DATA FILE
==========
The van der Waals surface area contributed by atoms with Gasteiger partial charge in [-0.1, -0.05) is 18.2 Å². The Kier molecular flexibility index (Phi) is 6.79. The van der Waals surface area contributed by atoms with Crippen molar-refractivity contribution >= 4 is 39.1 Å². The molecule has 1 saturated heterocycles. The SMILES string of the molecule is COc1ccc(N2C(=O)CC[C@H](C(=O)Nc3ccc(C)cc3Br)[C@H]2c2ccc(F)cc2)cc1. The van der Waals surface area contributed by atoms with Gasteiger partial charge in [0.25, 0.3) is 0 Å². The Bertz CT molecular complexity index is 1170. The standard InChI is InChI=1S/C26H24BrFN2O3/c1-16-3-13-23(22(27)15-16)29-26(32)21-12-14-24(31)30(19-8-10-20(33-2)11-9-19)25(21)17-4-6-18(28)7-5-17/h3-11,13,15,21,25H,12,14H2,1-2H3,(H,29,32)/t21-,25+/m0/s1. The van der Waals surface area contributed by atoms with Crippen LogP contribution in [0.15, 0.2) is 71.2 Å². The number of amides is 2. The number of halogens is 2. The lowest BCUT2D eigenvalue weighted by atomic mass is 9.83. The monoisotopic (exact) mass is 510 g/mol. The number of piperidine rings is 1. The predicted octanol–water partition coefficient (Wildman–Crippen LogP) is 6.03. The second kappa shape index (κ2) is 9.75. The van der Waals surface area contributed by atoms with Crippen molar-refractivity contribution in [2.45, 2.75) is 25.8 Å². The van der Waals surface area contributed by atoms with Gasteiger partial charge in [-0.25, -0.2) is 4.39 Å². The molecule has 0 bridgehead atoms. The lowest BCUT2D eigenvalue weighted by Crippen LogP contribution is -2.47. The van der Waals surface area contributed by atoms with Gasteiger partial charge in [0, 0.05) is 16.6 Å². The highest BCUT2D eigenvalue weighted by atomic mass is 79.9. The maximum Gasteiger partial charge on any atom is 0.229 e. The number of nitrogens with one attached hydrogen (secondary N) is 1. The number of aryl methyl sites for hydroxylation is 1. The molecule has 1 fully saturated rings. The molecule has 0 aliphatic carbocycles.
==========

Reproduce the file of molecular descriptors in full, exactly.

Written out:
The van der Waals surface area contributed by atoms with Gasteiger partial charge in [-0.1, -0.05) is 18.2 Å². The Kier molecular flexibility index (Phi) is 6.79. The van der Waals surface area contributed by atoms with Crippen molar-refractivity contribution >= 4 is 39.1 Å². The molecule has 1 saturated heterocycles. The SMILES string of the molecule is COc1ccc(N2C(=O)CC[C@H](C(=O)Nc3ccc(C)cc3Br)[C@H]2c2ccc(F)cc2)cc1. The van der Waals surface area contributed by atoms with Gasteiger partial charge in [0.25, 0.3) is 0 Å². The Bertz CT molecular complexity index is 1170. The standard InChI is InChI=1S/C26H24BrFN2O3/c1-16-3-13-23(22(27)15-16)29-26(32)21-12-14-24(31)30(19-8-10-20(33-2)11-9-19)25(21)17-4-6-18(28)7-5-17/h3-11,13,15,21,25H,12,14H2,1-2H3,(H,29,32)/t21-,25+/m0/s1. The van der Waals surface area contributed by atoms with Crippen LogP contribution in [0.15, 0.2) is 71.2 Å². The number of amides is 2. The number of halogens is 2. The lowest BCUT2D eigenvalue weighted by atomic mass is 9.83. The monoisotopic (exact) mass is 510 g/mol. The number of piperidine rings is 1. The predicted octanol–water partition coefficient (Wildman–Crippen LogP) is 6.03. The second kappa shape index (κ2) is 9.75. The van der Waals surface area contributed by atoms with Crippen molar-refractivity contribution in [2.45, 2.75) is 25.8 Å². The van der Waals surface area contributed by atoms with Gasteiger partial charge in [-0.25, -0.2) is 4.39 Å². The molecule has 0 bridgehead atoms. The lowest BCUT2D eigenvalue weighted by Crippen LogP contribution is -2.47. The van der Waals surface area contributed by atoms with Gasteiger partial charge in [0, 0.05) is 16.6 Å². The highest BCUT2D eigenvalue weighted by atomic mass is 79.9. The maximum Gasteiger partial charge on any atom is 0.229 e. The number of nitrogens with one attached hydrogen (secondary N) is 1. The number of aryl methyl sites for hydroxylation is 1. The molecule has 1 fully saturated rings. The molecule has 0 aliphatic carbocycles.